The Very Repugnant Conclusion

Abstract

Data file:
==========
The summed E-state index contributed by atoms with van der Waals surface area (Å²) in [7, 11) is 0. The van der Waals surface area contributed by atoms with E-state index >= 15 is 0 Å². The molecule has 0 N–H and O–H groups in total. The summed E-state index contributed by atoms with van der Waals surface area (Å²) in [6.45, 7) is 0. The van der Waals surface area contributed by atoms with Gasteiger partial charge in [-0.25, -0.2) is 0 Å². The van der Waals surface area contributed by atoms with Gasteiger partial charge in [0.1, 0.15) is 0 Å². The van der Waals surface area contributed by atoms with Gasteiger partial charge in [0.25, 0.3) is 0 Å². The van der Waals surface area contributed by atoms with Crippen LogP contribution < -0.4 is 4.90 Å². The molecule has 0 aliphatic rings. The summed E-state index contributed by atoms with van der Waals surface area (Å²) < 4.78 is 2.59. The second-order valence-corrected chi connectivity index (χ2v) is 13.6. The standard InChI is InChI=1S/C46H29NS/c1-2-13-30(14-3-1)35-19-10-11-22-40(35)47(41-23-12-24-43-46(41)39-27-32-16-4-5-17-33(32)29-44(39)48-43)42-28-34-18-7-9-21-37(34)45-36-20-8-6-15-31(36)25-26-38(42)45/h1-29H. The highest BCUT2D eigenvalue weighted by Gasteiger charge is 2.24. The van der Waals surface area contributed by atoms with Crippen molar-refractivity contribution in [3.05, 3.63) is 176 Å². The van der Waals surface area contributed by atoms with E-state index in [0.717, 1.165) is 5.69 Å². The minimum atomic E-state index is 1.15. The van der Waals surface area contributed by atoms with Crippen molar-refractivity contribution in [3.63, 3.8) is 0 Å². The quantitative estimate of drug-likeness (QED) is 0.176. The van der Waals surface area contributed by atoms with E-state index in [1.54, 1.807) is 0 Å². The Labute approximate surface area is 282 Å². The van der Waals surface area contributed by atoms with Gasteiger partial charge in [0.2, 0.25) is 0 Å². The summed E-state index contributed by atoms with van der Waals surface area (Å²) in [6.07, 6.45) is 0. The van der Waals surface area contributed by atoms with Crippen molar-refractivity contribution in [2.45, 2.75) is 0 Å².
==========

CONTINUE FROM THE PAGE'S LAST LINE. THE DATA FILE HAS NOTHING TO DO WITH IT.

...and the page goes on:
Population axiology concerns how to evaluate populations in regard to their goodness, that is, how to order populations by the relations “is better than” and “is as good as”. This field has been riddled with “paradoxes” which seem to show that our considered beliefs are inconsistent in cases where the number of people and their welfare varies. Already in Derek Parfit’s seminal contribution to the topic, an informal paradox — the Mere Addition Paradox — was presented and later contributions have proved similar results.1 All of these contributions, however, have one thing in common: They all involve an adequacy condition that rules out Parfit’s Repugnant Conclusion: The Repugnant Conclusion: For any perfectly equal population with very high positive welfare, there is a population with very low positive welfare which is better, other things being equal.2 A number of theorists, however, have argued that we should accept the Repugnant Conclusion and hence that avoidance of this conclusion is not a convincing adequacy condition for a population axiology. Torbjörn Tännsjö, for example, argues that the Repugnant Conclusion is not at all repugnant but rather “an unsought, but acceptable, consequence of hedonistic utilitarianism”:3..
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